Additionally, resources should be committed to fires “only when there is a reasonable expectation of success in protecting life and critical property and infrastructure.”
Click here to read the full letter from Chief Christiansen.
Kari Cobb, a Public Affairs Officer with the National Interagency Fire Center in Boise told us about some steps the federal wildland fire agencies are considering:
Hiring more seasonal employees than usual to help reduce risk;
Focusing on aggressive initial attack to quickly contain fires while relying more on aviation and local resources;
Social distancing by unit, without traditional fire camps and with quarantines both before and after fires;
Deploying resources in a way that minimizes travel to other geographic areas;
Where feasible, increasing technology use through virtual work to reduce the risk of exposure to the coronavirus;
Setting up systems for screening, testing, quarantining, and tracking our firefighters;
Tailoring the way we communicate and coordinate with our workforce, partners, cooperators, and the public to the novel risks we face this year; and;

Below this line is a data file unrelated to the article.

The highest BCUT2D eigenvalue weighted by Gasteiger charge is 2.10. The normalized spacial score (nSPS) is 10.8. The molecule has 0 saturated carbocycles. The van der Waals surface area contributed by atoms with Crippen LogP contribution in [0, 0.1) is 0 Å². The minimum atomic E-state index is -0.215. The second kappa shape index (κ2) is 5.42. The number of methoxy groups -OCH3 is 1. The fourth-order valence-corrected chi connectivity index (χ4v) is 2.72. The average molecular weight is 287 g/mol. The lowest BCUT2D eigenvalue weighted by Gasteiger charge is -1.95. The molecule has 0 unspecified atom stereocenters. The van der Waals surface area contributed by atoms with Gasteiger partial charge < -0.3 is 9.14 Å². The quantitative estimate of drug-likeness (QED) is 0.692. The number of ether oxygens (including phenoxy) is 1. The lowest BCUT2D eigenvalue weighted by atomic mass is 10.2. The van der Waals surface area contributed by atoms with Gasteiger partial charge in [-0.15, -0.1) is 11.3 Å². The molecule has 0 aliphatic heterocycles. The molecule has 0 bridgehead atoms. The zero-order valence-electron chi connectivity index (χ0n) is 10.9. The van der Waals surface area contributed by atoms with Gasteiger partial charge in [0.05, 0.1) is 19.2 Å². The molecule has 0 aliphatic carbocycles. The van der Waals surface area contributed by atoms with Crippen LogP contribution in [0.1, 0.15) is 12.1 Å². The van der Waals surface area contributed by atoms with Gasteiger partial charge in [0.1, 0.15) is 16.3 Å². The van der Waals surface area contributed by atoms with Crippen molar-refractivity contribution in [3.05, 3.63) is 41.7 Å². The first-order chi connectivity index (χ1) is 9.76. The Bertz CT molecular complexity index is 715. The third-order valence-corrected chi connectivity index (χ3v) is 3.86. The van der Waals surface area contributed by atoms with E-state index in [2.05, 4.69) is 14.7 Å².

Shifting our workloads to respond to COVID-19, protect the public, and safely manage wildland fire throughout the fire year.
Area Command Teams
As we first reported on March 17, the National Multi-Agency Coordinating Group (NMAC) has assigned three Area Command Teams to work with partners at all levels in the fire community to develop protocols for wildfire response during the COVID-19 pandemic. The protocols will be integrated into Wildland Fire Response Plans and will be available to Geographic Areas, Incident Management Teams, and local units to help guide effective wildfire response. The Teams will also be working with and following guidance from federal, state, county and tribal health officials. Area Command Teams are working directly with NMAC and agency representatives; Geographic Area Coordination Groups; the National Wildfire Coordinating Group; dispatch and coordination centers; local units; and federal, state and county health officials as appropriate to ensure thorough and current wildfire response plans are in place.
Response plans will include procedures for potential wildland fire personnel infection, which will be led by the local State Health Department following Centers for Disease Control and Prevention guidance and protocol.
The annual refresher training, RT-130, is also not required this year. Instead, employees are encouraged to complete a self-study refresher utilizing the WFSTAR videos and support materials. The Board recommends that the study include topics that focus on entrapment avoidance, related case studies, current issues, and other hazards and safety issues.
Many training events, meetings, and conferences that had been scheduled for months have been cancelled or postponed due to the COVID-19 pandemic.